Homeowners with more consistent watering regimes receive an increasing amount of savings. For instance, a homeowner in Atlanta would save 2.31 cm of water per 0.41 ha (one acre) per year and save $171 dollars annually if they irrigated at 25% of water need. However, a homeowner irrigating at a 75% of the needed water rate would save $686. Table 3 is not meant to advocate for increased or decreased watering, but rather to show expected savings and payback periods given varying irrigation levels.
In summary, ‘TifTuf' appears to provide a significant cost and water savings for homeowners in the selected cities. As shown by the simulation, homeowners with higher water rates and less rain see a return on their investment in ‘TifTuf' relatively soon, which would allow them to begin saving money every month once the premium is paid off. The average annual cost savings in the Southeastern cities is around $799 with the average annual water savings averaging 12.88 cm (five inches) of water per 0.41 ha (one acre). Average payback was around three years for a new lawn and 20 years for a replacement lawn. Cities outside of the Southeast had higher water and cost savings due to less rainfall and/or higher water rates.
While cost savings, water savings, and payback period suggest that ‘TifTuf' would be a good investment for homeowners, especially when installing a new lawn, the issue will be to convince homeowners that ‘TifTuf' will in fact have positive effects for them. Homeowners are becoming more environmentally conscious (Curtis and Cowee 2010), which implies ‘TifTuf' fits with the views of many homeowners. Further, ‘TifTuf''s ability to survive with less to no water for long periods of times would appeal to homeowners that do not irrigate. Due to ‘TifTuf''s potential savings ability along with the other positive attributes that it contains, the installation of ‘TifTuf' by a contractor, homeowner, or a school on an athletic field would seemingly be a good financial investment, though, other considerations such as a homeowners' views on irrigation amounts and the planting location (e.g., shade vs. sunlight, amount of traffic, etc.) should be considered.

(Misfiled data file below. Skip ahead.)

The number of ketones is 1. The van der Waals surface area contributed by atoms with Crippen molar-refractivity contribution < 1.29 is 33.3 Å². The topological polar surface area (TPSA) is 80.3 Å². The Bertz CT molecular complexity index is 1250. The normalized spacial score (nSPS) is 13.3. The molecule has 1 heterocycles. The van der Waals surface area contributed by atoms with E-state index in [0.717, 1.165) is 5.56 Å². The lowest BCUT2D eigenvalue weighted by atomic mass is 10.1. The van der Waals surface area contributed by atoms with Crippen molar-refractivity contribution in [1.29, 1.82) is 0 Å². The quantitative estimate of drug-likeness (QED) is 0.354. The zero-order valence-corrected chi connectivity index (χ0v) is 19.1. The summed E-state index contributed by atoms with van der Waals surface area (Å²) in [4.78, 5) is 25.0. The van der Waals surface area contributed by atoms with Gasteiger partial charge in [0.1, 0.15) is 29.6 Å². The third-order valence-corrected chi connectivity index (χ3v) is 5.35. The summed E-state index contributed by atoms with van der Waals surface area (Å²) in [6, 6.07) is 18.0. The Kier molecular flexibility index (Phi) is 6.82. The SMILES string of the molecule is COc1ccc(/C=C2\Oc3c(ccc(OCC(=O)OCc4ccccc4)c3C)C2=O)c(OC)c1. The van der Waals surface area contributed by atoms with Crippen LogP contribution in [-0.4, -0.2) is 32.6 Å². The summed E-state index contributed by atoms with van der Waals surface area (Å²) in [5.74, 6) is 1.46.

Graduate Student and Associate Professor, respectively, Department of Agricultural and Applied Economics, University of Georgia, Athens, Georgia 30602.
Professor, Department of Crop and Soil Sciences, University of Georgia, Griffin, Georgia 30223.
Associate Professor, Department of Agricultural and Resource Economics, Colorado State University, Fort Collins, CO 80523.